More than two thirds of the planet’s 521 primate species are threatened with extinction due to global pressures on their habitats from agriculture and extraction of natural resources.
New analysis by an international research team shows that Indigenous Peoples’ lands account for 30% of the area in which primates live (called their “range”).
The range 71% of primate species includes Indigenous Peoples’ lands – and the higher the proportion of land they share with Indigenous Peoples’, the less likely a primate species is to be classified as threatened or as having declining populations.
The study team included the National Autonomous University of Mexico, the University of Illinois and the University of Exeter.
“We will only avert the mass extinction of primates if we respect and support Indigenous Peoples to maintain their languages, and cultural and symbolic ties to their lands and waters,” said Dr Kim Hockings, of Centre for Ecology and Conservation on the University of Exeter’s Penryn Campus in Cornwall.
“Indigenous Peoples must be supported in their efforts to shield their lands from the unsustainable demands of multinational corporations, consumer nations, and national governments that favour short-term economic benefits over human rights, biodiversity, and environmental health.
“The enforced loss of connection between Indigenous Peoples and their lands worldwide results in the over-exploitation of natural resources and the erosion of unique socio-cultural connections between people and nature.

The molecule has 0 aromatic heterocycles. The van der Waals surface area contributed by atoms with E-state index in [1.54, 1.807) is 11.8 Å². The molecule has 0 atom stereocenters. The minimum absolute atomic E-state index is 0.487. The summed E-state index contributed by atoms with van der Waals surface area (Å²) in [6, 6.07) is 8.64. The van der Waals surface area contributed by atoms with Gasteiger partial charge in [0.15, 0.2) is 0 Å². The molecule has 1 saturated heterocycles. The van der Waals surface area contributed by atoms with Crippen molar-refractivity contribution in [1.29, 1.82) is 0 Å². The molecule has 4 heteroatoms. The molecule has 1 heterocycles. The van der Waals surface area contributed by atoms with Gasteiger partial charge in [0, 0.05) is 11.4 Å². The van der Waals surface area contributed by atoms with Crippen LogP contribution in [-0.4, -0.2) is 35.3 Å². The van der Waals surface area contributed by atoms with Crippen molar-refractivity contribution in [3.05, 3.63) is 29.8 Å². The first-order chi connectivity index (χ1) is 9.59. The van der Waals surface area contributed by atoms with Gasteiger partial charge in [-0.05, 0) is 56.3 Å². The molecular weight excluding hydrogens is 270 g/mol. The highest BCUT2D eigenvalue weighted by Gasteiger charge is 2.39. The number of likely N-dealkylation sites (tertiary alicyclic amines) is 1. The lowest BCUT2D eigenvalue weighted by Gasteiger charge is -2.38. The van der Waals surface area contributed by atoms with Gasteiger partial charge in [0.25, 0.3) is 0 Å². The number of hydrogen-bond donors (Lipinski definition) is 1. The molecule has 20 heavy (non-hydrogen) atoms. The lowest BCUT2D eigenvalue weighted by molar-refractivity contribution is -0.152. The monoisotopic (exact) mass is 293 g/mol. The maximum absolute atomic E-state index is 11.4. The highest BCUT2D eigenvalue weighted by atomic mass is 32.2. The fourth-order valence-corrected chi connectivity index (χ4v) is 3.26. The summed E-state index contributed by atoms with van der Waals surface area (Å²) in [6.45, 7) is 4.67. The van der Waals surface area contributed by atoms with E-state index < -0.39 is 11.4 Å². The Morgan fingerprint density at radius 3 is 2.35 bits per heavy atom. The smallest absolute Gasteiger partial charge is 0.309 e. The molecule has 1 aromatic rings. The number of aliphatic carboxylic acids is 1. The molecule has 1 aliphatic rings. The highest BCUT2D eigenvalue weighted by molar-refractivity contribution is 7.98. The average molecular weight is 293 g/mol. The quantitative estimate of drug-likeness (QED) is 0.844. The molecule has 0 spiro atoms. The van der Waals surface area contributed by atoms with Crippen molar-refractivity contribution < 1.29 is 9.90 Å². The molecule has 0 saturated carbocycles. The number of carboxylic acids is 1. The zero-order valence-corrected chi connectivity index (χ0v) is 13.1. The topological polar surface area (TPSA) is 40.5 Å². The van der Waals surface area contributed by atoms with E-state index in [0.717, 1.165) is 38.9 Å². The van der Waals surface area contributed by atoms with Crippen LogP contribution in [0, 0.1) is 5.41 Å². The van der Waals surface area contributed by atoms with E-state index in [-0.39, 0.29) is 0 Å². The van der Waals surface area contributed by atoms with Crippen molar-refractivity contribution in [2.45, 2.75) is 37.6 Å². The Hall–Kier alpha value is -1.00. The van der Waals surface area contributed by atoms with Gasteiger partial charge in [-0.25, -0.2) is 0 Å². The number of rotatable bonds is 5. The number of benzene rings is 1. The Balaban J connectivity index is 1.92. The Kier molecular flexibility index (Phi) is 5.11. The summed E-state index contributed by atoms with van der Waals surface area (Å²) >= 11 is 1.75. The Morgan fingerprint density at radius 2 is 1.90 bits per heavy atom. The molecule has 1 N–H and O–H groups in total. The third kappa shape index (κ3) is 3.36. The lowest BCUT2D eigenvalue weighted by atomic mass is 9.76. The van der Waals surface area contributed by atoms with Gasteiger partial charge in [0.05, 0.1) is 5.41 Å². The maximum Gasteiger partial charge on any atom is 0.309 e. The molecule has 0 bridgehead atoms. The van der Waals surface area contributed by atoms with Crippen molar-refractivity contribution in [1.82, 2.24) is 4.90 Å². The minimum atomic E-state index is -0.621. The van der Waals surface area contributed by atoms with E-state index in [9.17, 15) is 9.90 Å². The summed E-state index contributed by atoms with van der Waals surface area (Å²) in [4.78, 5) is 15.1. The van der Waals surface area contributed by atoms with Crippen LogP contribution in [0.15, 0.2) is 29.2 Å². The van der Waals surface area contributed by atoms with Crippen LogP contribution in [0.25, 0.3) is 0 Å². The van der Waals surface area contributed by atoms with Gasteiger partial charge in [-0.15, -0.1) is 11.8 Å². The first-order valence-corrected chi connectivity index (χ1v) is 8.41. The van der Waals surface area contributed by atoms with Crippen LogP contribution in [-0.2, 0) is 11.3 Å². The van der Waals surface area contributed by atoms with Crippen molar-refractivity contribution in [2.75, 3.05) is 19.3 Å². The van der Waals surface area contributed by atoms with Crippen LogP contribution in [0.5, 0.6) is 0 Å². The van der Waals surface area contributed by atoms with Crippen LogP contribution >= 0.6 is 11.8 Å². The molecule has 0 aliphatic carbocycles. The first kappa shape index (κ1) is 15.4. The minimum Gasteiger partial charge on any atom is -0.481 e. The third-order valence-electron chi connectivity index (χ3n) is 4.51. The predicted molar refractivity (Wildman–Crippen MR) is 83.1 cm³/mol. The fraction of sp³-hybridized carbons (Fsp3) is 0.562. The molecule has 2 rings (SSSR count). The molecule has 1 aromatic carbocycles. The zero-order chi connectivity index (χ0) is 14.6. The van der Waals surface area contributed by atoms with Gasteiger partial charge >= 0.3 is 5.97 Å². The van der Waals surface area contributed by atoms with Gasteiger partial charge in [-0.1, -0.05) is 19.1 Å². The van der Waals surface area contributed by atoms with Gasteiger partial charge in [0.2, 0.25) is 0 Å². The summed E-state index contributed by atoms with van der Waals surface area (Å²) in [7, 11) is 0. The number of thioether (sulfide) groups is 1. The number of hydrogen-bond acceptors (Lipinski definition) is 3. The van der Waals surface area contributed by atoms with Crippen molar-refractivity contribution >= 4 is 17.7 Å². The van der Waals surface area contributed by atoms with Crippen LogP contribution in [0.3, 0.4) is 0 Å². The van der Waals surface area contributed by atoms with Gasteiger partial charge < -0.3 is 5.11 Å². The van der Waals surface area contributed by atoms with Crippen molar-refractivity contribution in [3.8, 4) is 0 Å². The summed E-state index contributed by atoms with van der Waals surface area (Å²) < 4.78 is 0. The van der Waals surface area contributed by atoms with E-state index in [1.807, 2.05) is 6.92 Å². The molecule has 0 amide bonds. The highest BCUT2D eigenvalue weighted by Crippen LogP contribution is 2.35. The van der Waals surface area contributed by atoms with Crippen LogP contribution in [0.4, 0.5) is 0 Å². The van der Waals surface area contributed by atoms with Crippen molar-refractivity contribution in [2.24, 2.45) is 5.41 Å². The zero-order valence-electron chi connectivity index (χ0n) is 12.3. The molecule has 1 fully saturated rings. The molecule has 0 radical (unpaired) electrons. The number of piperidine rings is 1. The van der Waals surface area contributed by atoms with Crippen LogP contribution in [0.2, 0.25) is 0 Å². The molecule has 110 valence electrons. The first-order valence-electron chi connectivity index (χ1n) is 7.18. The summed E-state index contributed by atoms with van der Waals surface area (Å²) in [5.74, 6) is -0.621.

“Indigenous Peoples should be respected for their systems of knowledge and considered by the global conservation community as holders of essential information, land rights, and as partners in the quest to safeguard biodiversity.”
Primates (prosimians, tarsiers, monkeys and apes) inhabit a wide range of tropical, subtropical and temperate forests, and woodlands.
A key factor placing primate populations at risk is habitat destruction to satisfy the unsustainable demands of industrial societies for food and non-food commodities.
The researchers say: “Halting Indigenous land dispossession, returning land to dispossessed Indigenous Peoples, and respecting and safeguarding Indigenous sovereignty represent critical priorities that are central in protecting animal and plant biodiversity, and reducing carbon emmisions.
“Based on their global assessment, the authors affirm that Indigenous perspectives, knowledge systems, and histories hold globally important conservation lessons.
“Safeguarding Indigenous Peoples’ lands, languages, and cultures and strengthening the rights of Indigenous Peoples represents our greatest chance to prevent the extinction of the world’s primates, our closest living biological relatives.”
The paper, published in the journal Science Advances, is entitled: “Global importance of Indigenous Peoples, their lands, and knowledge systems for saving the world’s primates from extinction.”